22 Aug 2022
22 Aug 2022
Status: this preprint is currently under review for the journal TC.

Exploring the Use of Multi-source High-Resolution Satellite Data for Snow Water Equivalent Reconstruction over Mountainous Catchments

Valentina Premier1,3, Carlo Marin1, Giacomo Bertoldi2, Riccardo Barella1, Claudia Notarnicola1, and Lorenzo Bruzzone3 Valentina Premier et al.
  • 1Institute for Earth Observation, Eurac Research, Viale Druso, 1 - 39100 Bolzano, Italy
  • 2Institute for Alpine Environment, Eurac Research, Viale Druso, 1 - 39100 Bolzano, Italy
  • 3Department of Information Engineering and Computer Science, University of Trento, Via Sommarive, 9 I - 38123 Povo, Italy

Abstract. Seasonal snow accumulation and release are so crucial for the hydrological cycle to the point that mountains have been claimed as the "water towers" of the world. A key variable in this sense is the snow water equivalent (SWE). However, the complex accumulation and snow redistribution processes render its quantification and prediction very challenging. In this work, we explore the use of multi-source data to reconstruct SWE at a high spatial resolution (HR) of 25 m by proposing a novel approach designed for mountainous catchments. To this purpose, we exploit i) daily HR time-series of snow cover area (SCA) derived by high- and low-resolution optical images to define the days of snow presence, ii) a degree-day model driven by in-situ temperature to determine the potential melting, and iii) in-situ snow depth and Synthetic Aperture Radar (SAR) images to determine the state of the catchment (i.e., accumulation or ablation) that is needed to add or remove SWE to the reconstruction. Given the typical high spatial heterogeneity of snow in mountainous areas, HR data sample more adequately its distribution thus resulting in a highly detailed spatialized information that represents an important novelty. The proposed SWE reconstruction approach also foresees a novel SCA time-series regularization from impossible transitions. Moreover it reconstructs SWE for all the hydrological season without the need of spatialized precipitation information as input, that is usually affected by uncertainty. Despite the simple approach based on a set of empirical assumptions, it shows good performances when tested in two different catchments: the South Fork catchment, California, and the Schnals catchment, Italy, showing a good agreement with an average bias of -40 mm when evaluated against a HR spatialized reference product and of 38 mm when evaluated against manual measurements. The main sources of error introduced by each step of the method have been finally discussed to provide insights about the applicability and future improvements of the method that may be of great interest for several hydrological and ecological applications.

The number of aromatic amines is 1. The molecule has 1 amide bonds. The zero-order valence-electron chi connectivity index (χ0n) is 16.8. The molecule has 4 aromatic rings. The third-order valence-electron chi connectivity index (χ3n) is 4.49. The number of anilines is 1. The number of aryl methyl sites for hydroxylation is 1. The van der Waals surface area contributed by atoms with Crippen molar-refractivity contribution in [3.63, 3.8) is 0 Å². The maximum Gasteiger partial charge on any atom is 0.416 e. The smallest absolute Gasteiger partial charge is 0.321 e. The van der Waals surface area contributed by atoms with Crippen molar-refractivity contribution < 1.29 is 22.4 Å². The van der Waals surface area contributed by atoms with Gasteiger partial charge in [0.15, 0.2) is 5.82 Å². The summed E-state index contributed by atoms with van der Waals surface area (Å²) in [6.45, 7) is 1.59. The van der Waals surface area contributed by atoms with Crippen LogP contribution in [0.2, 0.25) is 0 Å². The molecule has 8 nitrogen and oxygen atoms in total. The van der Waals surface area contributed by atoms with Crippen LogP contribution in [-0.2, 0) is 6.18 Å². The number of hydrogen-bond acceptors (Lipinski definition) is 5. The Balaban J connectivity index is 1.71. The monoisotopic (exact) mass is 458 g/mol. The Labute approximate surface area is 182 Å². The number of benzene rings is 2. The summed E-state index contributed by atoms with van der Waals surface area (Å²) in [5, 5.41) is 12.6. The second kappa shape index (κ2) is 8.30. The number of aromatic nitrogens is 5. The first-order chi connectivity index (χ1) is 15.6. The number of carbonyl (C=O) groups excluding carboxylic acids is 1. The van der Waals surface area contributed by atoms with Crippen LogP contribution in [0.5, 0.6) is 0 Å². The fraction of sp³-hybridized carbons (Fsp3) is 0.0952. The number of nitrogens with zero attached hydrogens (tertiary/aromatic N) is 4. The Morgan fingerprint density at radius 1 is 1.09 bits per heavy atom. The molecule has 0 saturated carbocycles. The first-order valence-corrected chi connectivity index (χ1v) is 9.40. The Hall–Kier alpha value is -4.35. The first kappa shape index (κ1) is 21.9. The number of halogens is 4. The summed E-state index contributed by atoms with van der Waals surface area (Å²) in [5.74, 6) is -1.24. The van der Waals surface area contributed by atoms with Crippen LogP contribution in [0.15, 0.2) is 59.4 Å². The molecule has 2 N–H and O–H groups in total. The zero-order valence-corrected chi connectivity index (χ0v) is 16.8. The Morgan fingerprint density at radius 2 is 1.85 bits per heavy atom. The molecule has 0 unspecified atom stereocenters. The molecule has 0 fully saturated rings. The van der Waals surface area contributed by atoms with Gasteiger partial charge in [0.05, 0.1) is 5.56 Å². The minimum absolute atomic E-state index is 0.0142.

Valentina Premier et al.

Status: final response (author comments only)

Comment types: AC – author | RC – referee | CC – community | EC – editor | CEC – chief editor | : Report abuse
  • CC1: 'Comment on tc-2022-146', Pau Wiersma, 29 Aug 2022
    • AC1: 'Reply on CC1', Valentina Premier, 13 Sep 2022
  • RC1: 'Comment on tc-2022-146', Anonymous Referee #1, 13 Sep 2022
    • AC2: 'Reply on RC1', Valentina Premier, 10 Jan 2023
  • RC2: 'Comment on tc-2022-146', Noah Molotch, 28 Oct 2022
    • AC3: 'Reply on RC2', Valentina Premier, 10 Jan 2023
  • RC3: 'Comment on tc-2022-146', Anonymous Referee #3, 17 Nov 2022
    • AC4: 'Reply on RC3', Valentina Premier, 10 Jan 2023

Valentina Premier et al.

Valentina Premier et al.


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Short summary
The large amount of information regularly acquired by satellites can provide important information about SWE. We explore the use of multi-source data, in-situ observations and a degree-day melting model to reconstruct daily SWE at 25 m. The results show spatial patterns that are consistent with the geomorphological features as well as with a reference product. Being able to also reproduce inter-annual variability, the method has great potentiality for hydrological and ecological applications.